"The question is, is Georgia violating the Constitution by basically allowing people with mental retardation to be executed?" asks Richard Dieter, executive director of the Death Penalty Information Center, which opposes all executions.

The U.S. Supreme Court banned the execution of those who are mentally retarded, now known as intellectually disabled, in 2002. Georgia was the first state to ban executions of the mentally retarded, back in the '80s, but Dieter says forcing defendants to prove their impairment beyond a reasonable doubt is questionable — and the strictest standard in the country.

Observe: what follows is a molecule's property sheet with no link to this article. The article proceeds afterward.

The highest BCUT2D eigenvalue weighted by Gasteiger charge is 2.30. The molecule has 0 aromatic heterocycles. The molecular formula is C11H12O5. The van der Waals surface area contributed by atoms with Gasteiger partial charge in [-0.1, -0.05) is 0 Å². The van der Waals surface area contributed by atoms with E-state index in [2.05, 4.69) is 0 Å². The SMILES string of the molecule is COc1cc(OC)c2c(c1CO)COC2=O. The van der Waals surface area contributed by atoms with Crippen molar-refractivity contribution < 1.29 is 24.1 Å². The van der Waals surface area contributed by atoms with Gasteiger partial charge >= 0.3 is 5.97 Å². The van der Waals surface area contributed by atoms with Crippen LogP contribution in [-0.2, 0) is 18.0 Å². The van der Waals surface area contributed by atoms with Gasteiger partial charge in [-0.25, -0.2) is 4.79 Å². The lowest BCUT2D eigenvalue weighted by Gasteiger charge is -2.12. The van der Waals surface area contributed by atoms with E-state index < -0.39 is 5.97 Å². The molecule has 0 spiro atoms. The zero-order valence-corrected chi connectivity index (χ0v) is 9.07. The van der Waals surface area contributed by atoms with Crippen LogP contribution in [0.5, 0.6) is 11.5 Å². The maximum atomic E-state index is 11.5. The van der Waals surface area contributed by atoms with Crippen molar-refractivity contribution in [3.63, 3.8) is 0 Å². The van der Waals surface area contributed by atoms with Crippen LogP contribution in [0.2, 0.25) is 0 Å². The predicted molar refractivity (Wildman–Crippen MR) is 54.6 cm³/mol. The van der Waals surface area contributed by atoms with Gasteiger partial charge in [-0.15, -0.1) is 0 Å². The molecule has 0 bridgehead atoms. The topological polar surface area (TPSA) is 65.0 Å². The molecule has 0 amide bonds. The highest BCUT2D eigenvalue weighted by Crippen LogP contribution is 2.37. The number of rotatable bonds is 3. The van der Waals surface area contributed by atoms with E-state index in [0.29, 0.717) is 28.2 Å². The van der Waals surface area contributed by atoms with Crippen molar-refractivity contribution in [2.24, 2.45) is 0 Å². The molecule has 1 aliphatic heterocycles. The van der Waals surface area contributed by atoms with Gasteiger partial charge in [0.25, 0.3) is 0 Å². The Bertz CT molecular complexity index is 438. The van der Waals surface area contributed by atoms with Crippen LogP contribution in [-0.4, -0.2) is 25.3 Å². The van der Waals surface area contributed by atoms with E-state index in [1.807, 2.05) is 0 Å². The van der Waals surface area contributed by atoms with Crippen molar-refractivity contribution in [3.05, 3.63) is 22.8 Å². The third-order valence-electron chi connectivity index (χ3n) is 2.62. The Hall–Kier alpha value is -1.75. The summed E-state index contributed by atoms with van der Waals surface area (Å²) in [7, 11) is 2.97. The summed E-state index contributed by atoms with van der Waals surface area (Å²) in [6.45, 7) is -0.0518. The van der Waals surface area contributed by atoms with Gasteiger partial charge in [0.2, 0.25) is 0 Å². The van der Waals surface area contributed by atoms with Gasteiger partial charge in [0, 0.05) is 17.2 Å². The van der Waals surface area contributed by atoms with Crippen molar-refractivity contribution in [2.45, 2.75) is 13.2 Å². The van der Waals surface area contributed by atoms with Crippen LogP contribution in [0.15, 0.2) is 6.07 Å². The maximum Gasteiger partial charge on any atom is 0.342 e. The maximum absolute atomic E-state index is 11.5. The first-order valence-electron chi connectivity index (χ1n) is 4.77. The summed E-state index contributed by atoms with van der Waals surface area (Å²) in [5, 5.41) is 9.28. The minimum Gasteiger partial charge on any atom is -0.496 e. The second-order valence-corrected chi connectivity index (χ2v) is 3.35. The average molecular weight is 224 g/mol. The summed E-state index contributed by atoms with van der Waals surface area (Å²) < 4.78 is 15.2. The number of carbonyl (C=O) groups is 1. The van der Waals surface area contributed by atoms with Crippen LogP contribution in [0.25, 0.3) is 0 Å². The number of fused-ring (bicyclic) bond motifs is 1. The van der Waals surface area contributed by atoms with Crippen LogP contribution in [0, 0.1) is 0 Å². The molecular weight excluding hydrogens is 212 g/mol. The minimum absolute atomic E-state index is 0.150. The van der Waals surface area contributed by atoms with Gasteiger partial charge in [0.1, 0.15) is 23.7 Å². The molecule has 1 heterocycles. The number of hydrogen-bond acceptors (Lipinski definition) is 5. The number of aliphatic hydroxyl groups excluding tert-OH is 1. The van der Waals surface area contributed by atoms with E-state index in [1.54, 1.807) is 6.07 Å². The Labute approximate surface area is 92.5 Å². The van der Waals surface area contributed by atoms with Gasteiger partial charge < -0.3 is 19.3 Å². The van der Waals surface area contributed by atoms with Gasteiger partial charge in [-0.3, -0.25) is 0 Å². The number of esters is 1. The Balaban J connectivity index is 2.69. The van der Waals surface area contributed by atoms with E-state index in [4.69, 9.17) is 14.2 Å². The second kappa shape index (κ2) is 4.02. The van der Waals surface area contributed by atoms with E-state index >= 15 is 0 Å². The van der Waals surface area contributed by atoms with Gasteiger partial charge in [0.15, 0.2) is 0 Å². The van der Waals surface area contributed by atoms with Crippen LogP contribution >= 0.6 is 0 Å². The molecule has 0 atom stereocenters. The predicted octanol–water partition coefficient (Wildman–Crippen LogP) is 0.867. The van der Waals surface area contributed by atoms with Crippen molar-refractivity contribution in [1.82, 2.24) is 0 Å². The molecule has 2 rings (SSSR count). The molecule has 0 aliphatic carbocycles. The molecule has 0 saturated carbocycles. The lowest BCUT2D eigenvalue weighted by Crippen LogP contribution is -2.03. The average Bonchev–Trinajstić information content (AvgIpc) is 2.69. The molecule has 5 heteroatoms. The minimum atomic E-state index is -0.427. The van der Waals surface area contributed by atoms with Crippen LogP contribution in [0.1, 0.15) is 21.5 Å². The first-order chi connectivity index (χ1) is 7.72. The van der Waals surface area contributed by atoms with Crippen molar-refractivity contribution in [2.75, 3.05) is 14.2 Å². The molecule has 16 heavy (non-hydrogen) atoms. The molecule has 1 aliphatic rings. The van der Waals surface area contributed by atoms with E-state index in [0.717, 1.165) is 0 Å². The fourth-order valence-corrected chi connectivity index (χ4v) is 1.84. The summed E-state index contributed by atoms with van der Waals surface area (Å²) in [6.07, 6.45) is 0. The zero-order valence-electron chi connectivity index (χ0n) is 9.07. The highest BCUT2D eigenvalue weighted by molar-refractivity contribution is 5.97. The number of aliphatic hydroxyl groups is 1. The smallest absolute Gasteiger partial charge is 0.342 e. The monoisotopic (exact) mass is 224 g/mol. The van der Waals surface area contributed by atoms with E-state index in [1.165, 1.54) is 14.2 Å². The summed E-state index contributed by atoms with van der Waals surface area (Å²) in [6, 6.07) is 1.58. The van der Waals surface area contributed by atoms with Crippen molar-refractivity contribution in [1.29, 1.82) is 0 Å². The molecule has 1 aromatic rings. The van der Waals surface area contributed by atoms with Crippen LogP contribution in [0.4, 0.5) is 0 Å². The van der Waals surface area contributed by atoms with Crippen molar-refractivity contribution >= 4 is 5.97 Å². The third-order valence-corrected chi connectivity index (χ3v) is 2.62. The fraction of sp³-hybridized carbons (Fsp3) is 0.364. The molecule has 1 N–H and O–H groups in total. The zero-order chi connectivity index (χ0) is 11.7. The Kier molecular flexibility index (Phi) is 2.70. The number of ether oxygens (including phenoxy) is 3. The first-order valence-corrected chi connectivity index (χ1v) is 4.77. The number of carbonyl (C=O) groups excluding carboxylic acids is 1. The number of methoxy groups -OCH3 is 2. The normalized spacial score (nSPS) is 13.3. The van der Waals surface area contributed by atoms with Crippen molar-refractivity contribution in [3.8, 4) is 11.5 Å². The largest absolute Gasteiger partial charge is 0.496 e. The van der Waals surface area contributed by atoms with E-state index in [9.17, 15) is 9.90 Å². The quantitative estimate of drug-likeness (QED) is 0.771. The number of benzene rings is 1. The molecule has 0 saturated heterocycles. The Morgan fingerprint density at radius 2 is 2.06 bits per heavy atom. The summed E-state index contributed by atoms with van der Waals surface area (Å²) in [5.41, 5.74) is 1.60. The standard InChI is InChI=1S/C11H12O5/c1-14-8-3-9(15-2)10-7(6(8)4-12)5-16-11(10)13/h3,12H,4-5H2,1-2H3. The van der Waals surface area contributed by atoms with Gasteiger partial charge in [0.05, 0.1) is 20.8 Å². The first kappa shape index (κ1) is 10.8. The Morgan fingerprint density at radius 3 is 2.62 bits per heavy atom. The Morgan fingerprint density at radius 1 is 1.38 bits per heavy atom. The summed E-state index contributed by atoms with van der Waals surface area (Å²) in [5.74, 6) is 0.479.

"Georgia is the only state that has such ... high criteria. Generally, if more likely than not you have mental retardation, you're exempted," Dieter says. "So the issue is, did Georgia define its law too narrowly to be keeping within due process?"